By Andreas Heier, Senior Landscape Architect, Snøhetta
In Snøhetta we always strive to let the projects interact and adapt to its specific context, being the natural or build landscape. The surroundings always come with its own inherited values and history. No projects are the same, other than that they in some way or the other are site specific, related to its context and its own purpose. In that respect, actively working with the cultural history of a site is one of the fundamental prerequisites of the approach at Snøhetta. Sometimes the relation to the cultural history manifests itself in literally using historic artifacts, as in the Ground Zero visitor Pavilion where two structural columns from the original towers mark the site inside the lobby. Other times it can be more subtle interpretations, as an inspiration to an architectonic concept, or storytelling through the build structures. Sometimes it can even be that it is the purpose itself more than the building which inherit the cultural history, as in the historical fish marked in Muthra, Oman, where the ancient fish trading is prolonged through modern facilities.
Three very different projects illustrate how the approach can inspire different results and how to make use of the cultural history of the site.
Lascaux Museum of Cave Art
Though not situated in an urban context, the Museum of Cave Art, Lascaux in France illustrate a way a project can relate to the cultural and geological history. This area in the Dordognes has an extraordinary rich cultural history stretching back more than 50.000 years, the human activities constantly intervening with the landscape. Known as the ‘Sistine Chapel of Prehistory’ due to their spiritual and historical significance, the 20,000-year-old paintings at Lascaux are among the finest known examples of art from the Paleolithic period.
Through layers of storytelling the project picks up on the history of the site on multiple levels. The museum is situated in the intersection of two unique landscapes, between the densely forested hillside of the original cave and the agricultural Vézère Valley.
The concept of the building is inspired by the geological condition which has been a prerequisite to the creation and conservation of the paintings. Mimicking the porous limestone with multiple caves and cracks in the landscape, the design conceives the museum as fine cuts in the landscape. Form and materiality of the museum have a monolithic expression, speaking to the surrounding nature and massive rock formations embedded in the hill. In front and on top of it a new public landscape inspired by the traditional agricultural landscape unfolding around it as well as the numerous majestic gardens in the area.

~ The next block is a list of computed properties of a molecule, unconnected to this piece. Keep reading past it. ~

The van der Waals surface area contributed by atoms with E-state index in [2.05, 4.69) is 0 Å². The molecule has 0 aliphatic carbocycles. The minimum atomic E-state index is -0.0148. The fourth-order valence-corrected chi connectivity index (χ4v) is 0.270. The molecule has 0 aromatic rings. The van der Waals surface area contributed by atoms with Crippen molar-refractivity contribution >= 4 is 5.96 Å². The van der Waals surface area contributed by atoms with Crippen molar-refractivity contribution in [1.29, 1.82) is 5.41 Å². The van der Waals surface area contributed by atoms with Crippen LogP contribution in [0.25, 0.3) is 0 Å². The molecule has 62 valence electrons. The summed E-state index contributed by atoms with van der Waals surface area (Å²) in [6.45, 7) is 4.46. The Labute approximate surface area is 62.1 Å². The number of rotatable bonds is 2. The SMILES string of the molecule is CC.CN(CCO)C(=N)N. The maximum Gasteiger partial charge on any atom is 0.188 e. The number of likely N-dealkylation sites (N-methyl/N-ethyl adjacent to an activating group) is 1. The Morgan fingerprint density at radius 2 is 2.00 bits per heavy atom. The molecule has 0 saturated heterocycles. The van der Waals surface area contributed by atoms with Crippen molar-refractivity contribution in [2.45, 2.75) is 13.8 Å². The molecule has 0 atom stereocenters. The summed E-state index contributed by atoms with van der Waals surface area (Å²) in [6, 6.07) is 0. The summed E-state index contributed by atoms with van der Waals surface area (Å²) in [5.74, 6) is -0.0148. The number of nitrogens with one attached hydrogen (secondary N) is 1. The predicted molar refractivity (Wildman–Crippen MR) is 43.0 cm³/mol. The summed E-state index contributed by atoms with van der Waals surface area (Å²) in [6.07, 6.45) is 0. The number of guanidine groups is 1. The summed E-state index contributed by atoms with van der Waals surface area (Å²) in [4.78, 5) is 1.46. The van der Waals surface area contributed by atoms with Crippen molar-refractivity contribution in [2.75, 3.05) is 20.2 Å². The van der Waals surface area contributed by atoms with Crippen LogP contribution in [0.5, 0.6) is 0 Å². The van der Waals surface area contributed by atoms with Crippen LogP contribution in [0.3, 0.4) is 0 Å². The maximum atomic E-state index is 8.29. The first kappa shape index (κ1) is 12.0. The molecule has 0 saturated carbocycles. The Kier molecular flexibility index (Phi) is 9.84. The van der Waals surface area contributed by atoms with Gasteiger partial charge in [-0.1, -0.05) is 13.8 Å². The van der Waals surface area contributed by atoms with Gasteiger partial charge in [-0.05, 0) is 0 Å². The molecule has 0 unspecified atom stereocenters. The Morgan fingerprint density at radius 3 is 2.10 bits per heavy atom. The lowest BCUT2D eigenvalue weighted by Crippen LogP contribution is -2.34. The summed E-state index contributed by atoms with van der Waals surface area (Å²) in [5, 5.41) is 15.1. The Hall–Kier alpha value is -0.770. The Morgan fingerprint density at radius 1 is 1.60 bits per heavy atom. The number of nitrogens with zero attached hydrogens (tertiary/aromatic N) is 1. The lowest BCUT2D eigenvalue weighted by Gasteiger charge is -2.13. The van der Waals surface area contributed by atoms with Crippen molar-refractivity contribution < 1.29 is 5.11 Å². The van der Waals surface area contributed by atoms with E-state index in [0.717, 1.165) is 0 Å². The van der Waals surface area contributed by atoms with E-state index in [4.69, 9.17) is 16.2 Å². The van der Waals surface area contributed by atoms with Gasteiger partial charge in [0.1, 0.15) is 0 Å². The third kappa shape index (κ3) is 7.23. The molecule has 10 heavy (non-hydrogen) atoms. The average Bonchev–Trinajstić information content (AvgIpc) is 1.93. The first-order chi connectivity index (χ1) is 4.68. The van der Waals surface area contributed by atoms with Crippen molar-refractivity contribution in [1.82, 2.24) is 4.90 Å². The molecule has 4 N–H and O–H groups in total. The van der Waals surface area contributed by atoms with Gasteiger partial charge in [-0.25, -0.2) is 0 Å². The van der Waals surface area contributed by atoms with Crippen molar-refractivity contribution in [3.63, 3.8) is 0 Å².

The visitor experience is carefully sequenced and integrated into the design of the building and landscape, giving a mental transition not only 20.000 years back to when the paintings where done, but also creating an experience similar of that of the caves’ first discoverers in 1940. The centerpiece of the exhibition is an exact 3d scanned and hand painted replica of the original cave. Within its new architectural setting this interpretation becomes an artwork in itself.
Times Square Reconstruction
When times Square, one of the most iconic urban spaces in the world should go through the transition to a pedestrian plaza, carefully considerations of not only its use and the flow of people needed to be considered, but also its unique past and rich entertainment history. It was crucial to maintain its iconic glam status while enhancing activities and pedestrian flow. A monolithic ground plane for the design creates a strong anchor for the space allowing the energy and excitement of the Times Square commercial components to shine more brightly above. The new custom pavers are made of precast concrete. Harketing back to Times Square’s history of vibrant marquees and lively entertainment, they are embedded with nickel-sized steel discs that harvest the neon glow from the signs above and playfully scatter it across the paving surface.
The paving orientation reflects the historic alignment of Broadway through the new pedestrian plazas
Le Monde Group Headquarter
The new headquarter of the Le Monde Group sits in the 13th arrondissement in Paris. In this newly developed site, it’s rather the institution itself that represent the cultural history. Including a new public plaza, the goal has been to make the company’s content instantly readable in the new context. Conceptually the façade pattern represents a recognizable reference to the printed letters of newspapers and makes up a text-like pattern that can be read more clearly when the façade is seen from afar.
Inspired by the Le Monde group’s iconic history, Snøhetta has also developed a flexible modular wayfinding system that further pays tribute to the tradition and art of newspaper printing. Carved from singular wooden types the tactile wayfinding echoes traditional print technologies.